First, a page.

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All good and well, but still apples and oranges in ragrds to the poster i cited because it's a major difference between 'classical' conductors working for years, sometimes decades on i. e. Shostakovich or Ring cycle interpretations with the goal of producing their own defintive take on that body of work or a Pops conductor occasionally conducting the 1812 overture or a Haydn piece.

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10 hours ago, WilliamsStarShip2282 said:

For every good conductor, there's a great many more who are posers. A good conductor, in whatever way, get's the orchestra to play well, corrects mistakes, balances, and adds their interpretation to the music (which is always the hardest part as orchestras sometimes fight the conductor).

 

I agree with this.

 

10 hours ago, WilliamsStarShip2282 said:

John Williams is an excellent conductor, with a meticulous ear for just about everything, especially for knowing what to attack in a rehearsal when and how and even perhaps more important when to leave things alone 

 

Also with this.

 

10 hours ago, WilliamsStarShip2282 said:

Bernstein was a legend but he could be all over the place, inconsistent.

 

And with this as well.

 

10 hours ago, WilliamsStarShip2282 said:

Claudio Abaddo has more hideous recordings ( meaning just terrible sounding and full of mistakes) than any other conductor,

 

Could you make examples about this one? Especially about his recordings being "full of mistakes". Speaking of which: it's Abbado, not "Abaddo"!

 

 

 

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5 hours ago, Score said:

 

Could you make examples about this one? Especially about his recordings being "full of mistakes". Speaking of which: it's Abbado, not "Abaddo"!

---sorry auto correct. It's not that I have anything against him, it's just my experience in listening.
His recording of Schonberg's Gurre-lieder is absolutely hideous, by far the worst (although there are several bad recordings by famous conductors) but it's pretty unpleasant. Also his recording of Le Sacre with the London Symphony has some issue. (His recording of Gruppen is excellent but thats with three conductors and really contemporary, I don't know if thats a good example)

 

Actually, one of my good friends is a a huge fan of Karajan. So many conductors said he was the greatest, but a lot of his recordings are not so great as well, like both the Rite of Spring recordings are really weird, and his Debussy and Ravel are off. But of course there are a great many that are pure gold.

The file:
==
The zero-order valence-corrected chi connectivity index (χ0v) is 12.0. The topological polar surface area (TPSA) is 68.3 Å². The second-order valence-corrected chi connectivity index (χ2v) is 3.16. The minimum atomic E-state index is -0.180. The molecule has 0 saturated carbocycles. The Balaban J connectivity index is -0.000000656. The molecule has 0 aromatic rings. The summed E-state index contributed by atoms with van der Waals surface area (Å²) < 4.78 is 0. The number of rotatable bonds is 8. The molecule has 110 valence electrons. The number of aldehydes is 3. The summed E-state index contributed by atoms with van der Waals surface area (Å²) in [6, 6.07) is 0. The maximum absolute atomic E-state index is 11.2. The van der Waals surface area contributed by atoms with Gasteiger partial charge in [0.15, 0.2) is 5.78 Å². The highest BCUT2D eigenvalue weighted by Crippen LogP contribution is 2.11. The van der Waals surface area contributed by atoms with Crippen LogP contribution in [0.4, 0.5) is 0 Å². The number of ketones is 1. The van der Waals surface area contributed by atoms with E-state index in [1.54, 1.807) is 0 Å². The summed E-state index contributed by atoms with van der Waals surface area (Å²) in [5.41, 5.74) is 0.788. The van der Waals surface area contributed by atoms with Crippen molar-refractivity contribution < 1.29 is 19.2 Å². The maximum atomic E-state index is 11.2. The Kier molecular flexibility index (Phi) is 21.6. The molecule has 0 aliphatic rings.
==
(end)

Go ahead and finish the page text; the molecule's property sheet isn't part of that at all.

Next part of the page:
Also which was not mentioned is that just because a conductor does some genres better than others (I consider different periods of music almost like different genres) does not make them a bad conductor. The difference between Debussy and Bach is enormous, and Mozart is very different to perform than Brahms (although there are many bad conductors that perform everything the same way, which is boring as hell). So to respond to publicist, to call someone a "pops" conductor is a huge compliment to be able to handle a bunch of random repertoire all in one evening with minimal rehearsal (since a lot of orchestras just use these concert to make a quick buck). Additionally, I remember a quote from Seiji Ozawa saying he could never conduct to a film like Williams does, it was too difficult for him.

 

I think the same can be said about Arthur Feidler, who did endless concerts outside the Boston Pops, and they were mostly of the classical repertoire, and he was labeled "kind of pops"or something like that. Don't forget also all these people are trained at conservatories just as "the greats"but are not necessarily repeating or playing the same music over again (like the Mahler symphonies for example, I think conductors were considered incompetent for a while if they didn't record the whole Mahler cycle). I think Alexandre Desplat is probably the best example of this (although he doesn't really concertize outside his own music). He graduated as a flute major from the conservatoire Nationale de Lyon, which has extremely high standards, especially in composition. Now his music is very simple, but by choice and style. If you ask him to write a fugue in the style of Bach, I can guarantee he can do it because he would have had to in order to graduate, and additionally I believe he performed "Explosante-Fixe"by Pierre Boulez, which is for three flutes and is extremely difficult contemporary music. So just because they do not perform Mahler or Wagner, does not mean they could not.